Banco De Gaia – Ollopa (Apollo Remixed)
Downtempo, world-dance remixes.
Gamelan bells, sighing synths and sonorous hand drums start the experience as Tripswitch remixes Acquiescence into a lush, hypnotic downtempo dream. The deeply evocative vocals of Zhenia Mahdi-Nau drift ethereally through the mix as it gradually builds to climactic glory. Subsequent tracks retain this richness, this saturated global-other-worldliness whilst shifting genre bases and rhythmic formats to taste. Deep Fried Dub does what the title suggests to Oreia with a bouncy, crunch beat and bubbling electronica; Desert Dwellers take All Sleeping into a perfect balance between nodding reverie and techno complexity. Hu! opens with heaving tribal drums and a piercing synthetic whistle before shifting to an insistent sequencer and dance/break beat. Kaya Project juxtaposes an eclectic montage of world instrumentation and melodic digital wizardry, whilst System 7 creates a lucid, spacey vibe around a distinctly feel-good rhythm. Toby Marks re-invents Eternal Sunshine himself as the eighth piece here: epic and enormous in scope, this track makes a mesmerising shift midway where the underlying time signature changes before reintroducing all of the dramatic synths, Middle Eastern elements and vocal chants onto the new pattern. Eat Static’s whimsical Wimble Toot with its pumping brass wobbles gloriously in a drunken folk dance spurred on by traditional violins, flutes and accordion phrases. Gaudi lifts the drifting Lamentations into a bass driven blend of atmospheric beauty and gritty, zappy euphoria.
The Ollopa CD arrives in a beautiful nocturnal blue card wallet of three panels. A huge moon dominates the front cover, cut vertically by a ragged tree form. The classical orange-sun-setting of the original Apollo album is here dropped into indigo night – a hue that diffuses throughout. The rear cover lists the tracks and their remix names. The third outer section opens up the track list with information on the remixers and their websites as well as listing additional musicians and providing generous thanks. The inner panorama is text-free; a pale blue moonscape filling all three sections. The DC sits in a curved notch keeping the packaging completely free of plastic.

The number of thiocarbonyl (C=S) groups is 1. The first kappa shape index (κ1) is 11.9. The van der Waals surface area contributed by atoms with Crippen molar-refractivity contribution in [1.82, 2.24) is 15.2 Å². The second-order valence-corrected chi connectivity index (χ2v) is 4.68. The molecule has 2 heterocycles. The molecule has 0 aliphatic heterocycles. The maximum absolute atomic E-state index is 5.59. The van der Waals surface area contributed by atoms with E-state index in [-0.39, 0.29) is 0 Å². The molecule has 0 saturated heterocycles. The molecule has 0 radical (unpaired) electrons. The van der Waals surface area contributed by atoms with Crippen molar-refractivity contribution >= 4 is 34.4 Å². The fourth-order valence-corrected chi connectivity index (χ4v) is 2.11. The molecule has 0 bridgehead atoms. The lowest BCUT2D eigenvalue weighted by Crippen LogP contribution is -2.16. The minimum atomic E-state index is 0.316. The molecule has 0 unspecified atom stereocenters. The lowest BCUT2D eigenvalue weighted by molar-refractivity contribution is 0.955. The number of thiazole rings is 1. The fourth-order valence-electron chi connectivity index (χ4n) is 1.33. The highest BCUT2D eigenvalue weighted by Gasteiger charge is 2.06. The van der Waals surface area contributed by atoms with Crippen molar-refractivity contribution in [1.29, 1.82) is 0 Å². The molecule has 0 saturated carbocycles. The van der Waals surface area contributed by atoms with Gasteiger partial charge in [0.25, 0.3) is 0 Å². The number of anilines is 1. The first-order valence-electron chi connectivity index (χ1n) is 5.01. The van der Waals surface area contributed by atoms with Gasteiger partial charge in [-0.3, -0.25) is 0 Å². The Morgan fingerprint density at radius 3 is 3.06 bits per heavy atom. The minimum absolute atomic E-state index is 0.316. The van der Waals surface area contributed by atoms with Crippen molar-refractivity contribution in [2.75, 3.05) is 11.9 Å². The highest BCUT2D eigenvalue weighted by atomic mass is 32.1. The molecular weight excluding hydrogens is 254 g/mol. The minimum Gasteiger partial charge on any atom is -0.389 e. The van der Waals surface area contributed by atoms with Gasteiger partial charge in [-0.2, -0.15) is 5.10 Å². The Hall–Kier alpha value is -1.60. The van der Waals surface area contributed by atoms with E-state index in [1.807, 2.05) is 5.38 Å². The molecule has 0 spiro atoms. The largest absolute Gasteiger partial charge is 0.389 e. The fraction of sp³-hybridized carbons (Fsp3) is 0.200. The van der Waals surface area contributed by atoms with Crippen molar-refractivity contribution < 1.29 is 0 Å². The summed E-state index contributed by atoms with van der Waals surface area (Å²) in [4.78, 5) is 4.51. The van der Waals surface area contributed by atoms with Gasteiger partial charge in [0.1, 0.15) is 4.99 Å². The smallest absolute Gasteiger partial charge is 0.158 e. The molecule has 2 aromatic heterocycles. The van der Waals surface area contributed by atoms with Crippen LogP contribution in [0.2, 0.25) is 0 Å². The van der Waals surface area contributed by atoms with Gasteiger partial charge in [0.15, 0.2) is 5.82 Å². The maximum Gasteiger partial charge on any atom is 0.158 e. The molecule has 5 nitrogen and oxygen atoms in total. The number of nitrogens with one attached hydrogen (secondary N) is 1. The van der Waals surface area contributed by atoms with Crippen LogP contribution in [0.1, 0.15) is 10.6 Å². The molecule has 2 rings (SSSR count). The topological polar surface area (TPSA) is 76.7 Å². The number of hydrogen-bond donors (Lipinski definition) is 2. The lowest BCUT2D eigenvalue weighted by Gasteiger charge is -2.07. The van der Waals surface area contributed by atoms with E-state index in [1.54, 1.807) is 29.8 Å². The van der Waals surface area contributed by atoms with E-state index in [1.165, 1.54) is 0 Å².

Banco de Gaia has been in the habit of following up his studio albums with remix releases for a while now – this is perhaps the strongest one so far with each track delivering something much more engrossing than a simple restructuring of the source material. The track order, like the title and the colour scheme, is reversed from the original album. The nine recordings can be explored on the Banco De Gaia Bandcamp page as can Apollo itself. A look at the official Banco De Gaia website explains that this was not originally intended to be a full remix album, he explains: “I emailed my friends and allies in the music world and was blown away by how many folk were up for remixes, and in that way ‘Ollopa’ was born. As the mixes came in, it became obvious that there was an opportunity to remix the album concept as well, by flipping the order (and then the name and the artwork), so that the collection would begin softly and end with a bang.”